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May 01, 2008


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I was intrigued by the idea that "the Church does not give the books of scripture their authority. Rather the church surrenders to the authority of scripture."

I wonder how that idea engages the Church, today. Do we, also, get to choose to surrender to the authority of scripture? Or was that only done 1,800 years ago?

I think the former presents the most compelling case. If we are only deferring to the decisions make 1,800 years ago, aren't we really engaged in ancestor worship?

On the other hand, if we are responsible in our day for discerning the authenticity of scripture, how do we engage that task? And what do we do if we sense an inauthentic presentation?

Michael W. Kruse

Daivd, I think the key issues is apostolic endorsement. Finding widespread authority in a passage is not sufficient.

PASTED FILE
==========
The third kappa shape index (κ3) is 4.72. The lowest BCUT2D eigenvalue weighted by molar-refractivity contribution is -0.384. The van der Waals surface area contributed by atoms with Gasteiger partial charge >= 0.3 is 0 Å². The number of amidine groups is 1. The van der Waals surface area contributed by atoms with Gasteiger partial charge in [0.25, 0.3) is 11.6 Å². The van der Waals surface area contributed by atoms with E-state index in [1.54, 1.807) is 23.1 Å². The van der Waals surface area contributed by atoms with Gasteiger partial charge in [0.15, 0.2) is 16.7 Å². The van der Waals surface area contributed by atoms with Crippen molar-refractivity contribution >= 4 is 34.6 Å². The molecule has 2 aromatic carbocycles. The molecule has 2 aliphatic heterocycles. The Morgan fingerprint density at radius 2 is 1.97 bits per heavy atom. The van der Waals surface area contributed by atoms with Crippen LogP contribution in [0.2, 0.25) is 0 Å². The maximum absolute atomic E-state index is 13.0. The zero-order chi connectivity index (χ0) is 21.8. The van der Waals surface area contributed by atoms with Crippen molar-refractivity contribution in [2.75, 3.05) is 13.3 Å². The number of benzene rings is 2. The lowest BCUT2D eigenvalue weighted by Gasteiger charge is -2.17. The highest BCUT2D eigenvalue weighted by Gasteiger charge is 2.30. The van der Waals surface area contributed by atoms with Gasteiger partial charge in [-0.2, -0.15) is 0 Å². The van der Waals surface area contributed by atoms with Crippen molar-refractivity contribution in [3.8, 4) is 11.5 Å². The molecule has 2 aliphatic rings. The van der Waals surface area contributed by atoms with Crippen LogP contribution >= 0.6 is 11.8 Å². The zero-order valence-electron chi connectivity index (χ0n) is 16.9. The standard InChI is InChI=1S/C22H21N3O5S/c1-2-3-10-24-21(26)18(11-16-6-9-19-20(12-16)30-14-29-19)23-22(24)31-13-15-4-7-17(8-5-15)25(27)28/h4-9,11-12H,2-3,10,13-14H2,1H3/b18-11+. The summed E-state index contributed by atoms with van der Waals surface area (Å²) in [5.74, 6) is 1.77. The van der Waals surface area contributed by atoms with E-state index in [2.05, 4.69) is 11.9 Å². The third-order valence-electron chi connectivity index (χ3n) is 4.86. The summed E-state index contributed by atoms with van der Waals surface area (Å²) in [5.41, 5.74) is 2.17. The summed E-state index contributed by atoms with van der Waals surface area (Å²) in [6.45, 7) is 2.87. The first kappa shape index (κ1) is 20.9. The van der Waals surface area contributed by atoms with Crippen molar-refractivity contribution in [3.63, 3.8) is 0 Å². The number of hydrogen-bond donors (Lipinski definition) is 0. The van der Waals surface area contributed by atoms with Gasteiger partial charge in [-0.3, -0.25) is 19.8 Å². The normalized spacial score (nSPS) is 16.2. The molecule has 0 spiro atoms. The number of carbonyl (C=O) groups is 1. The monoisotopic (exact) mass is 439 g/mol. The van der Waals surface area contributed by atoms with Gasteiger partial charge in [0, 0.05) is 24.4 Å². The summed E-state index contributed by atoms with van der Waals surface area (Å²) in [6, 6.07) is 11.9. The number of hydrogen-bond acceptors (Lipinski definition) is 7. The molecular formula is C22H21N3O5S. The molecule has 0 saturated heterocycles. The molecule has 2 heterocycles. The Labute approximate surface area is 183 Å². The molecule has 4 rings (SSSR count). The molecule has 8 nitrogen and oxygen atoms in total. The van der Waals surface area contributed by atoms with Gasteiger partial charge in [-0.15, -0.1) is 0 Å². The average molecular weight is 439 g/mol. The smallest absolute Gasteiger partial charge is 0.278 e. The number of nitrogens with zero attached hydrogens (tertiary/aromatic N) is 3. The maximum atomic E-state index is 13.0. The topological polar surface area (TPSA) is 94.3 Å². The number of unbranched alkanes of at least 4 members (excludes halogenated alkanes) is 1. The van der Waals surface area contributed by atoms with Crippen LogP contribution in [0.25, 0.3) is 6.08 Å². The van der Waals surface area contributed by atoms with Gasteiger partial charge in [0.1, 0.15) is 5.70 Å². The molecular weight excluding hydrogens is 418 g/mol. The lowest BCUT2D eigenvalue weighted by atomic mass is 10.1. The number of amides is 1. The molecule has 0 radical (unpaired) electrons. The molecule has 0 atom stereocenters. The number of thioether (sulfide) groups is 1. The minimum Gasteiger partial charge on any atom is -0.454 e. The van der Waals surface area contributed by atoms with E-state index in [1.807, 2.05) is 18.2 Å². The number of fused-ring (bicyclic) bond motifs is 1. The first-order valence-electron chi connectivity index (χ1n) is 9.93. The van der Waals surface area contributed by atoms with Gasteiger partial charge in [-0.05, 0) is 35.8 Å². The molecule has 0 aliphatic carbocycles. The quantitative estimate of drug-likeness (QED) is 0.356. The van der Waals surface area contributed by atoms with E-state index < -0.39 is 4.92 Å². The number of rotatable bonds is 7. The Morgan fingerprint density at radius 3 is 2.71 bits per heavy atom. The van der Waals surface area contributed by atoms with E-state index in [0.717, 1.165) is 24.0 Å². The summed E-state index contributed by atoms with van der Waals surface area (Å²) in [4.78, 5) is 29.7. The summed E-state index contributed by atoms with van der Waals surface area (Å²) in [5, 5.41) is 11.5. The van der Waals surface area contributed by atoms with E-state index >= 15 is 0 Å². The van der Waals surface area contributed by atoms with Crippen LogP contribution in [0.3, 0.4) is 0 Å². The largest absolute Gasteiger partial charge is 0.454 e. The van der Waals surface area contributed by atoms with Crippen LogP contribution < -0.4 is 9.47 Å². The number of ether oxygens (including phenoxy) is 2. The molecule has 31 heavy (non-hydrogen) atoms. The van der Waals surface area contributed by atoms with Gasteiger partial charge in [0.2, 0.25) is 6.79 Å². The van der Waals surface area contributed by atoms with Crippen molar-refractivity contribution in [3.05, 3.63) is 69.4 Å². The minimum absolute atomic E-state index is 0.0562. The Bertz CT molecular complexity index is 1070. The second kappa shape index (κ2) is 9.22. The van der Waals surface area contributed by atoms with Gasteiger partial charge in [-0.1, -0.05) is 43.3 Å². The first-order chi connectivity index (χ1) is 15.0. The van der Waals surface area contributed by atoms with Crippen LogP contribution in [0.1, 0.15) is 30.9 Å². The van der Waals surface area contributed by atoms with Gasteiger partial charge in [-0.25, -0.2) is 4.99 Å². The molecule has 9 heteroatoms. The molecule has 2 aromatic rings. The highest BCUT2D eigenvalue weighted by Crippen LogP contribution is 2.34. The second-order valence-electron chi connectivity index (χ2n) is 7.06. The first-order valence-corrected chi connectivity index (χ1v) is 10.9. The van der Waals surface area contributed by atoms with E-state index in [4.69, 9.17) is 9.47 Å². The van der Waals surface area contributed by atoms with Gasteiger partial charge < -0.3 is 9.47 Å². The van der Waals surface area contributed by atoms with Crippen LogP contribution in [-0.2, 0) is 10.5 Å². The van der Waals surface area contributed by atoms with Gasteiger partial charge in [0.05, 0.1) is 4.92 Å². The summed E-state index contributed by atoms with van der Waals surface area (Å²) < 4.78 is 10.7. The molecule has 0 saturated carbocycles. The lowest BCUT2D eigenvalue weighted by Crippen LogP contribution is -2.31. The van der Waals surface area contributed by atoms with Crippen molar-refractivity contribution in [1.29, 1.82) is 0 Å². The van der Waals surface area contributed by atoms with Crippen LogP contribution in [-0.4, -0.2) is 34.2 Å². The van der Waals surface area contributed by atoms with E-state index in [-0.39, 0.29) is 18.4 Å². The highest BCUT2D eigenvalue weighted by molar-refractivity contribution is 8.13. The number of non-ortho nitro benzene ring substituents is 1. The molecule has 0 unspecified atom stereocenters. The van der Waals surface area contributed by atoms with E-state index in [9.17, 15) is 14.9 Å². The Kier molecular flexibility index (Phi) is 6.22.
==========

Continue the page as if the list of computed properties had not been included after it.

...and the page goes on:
I think it is possible to conceive of books that had apostolic endorsement but were without widespread use among the community. It is possible to conceive of books that have widespread authority within the Church but not apostolic endorsement.

I don’t know that it is so much ancestor worship as it is finding higher authority in Jesus' teachings and in the authority of those who learned from Jesus' mouth to their own ears.

I think the never ending challenge is discerning in what way this scriptural authority works in the life in the Church in any given context. Starting Monday, I’ll be reviewing seven ways that Bailey believes are errors in using scripture. I think that when sense "inauthentic presentation" that maybe we should push back on our wether or not we have understood scripture correctly within its context.

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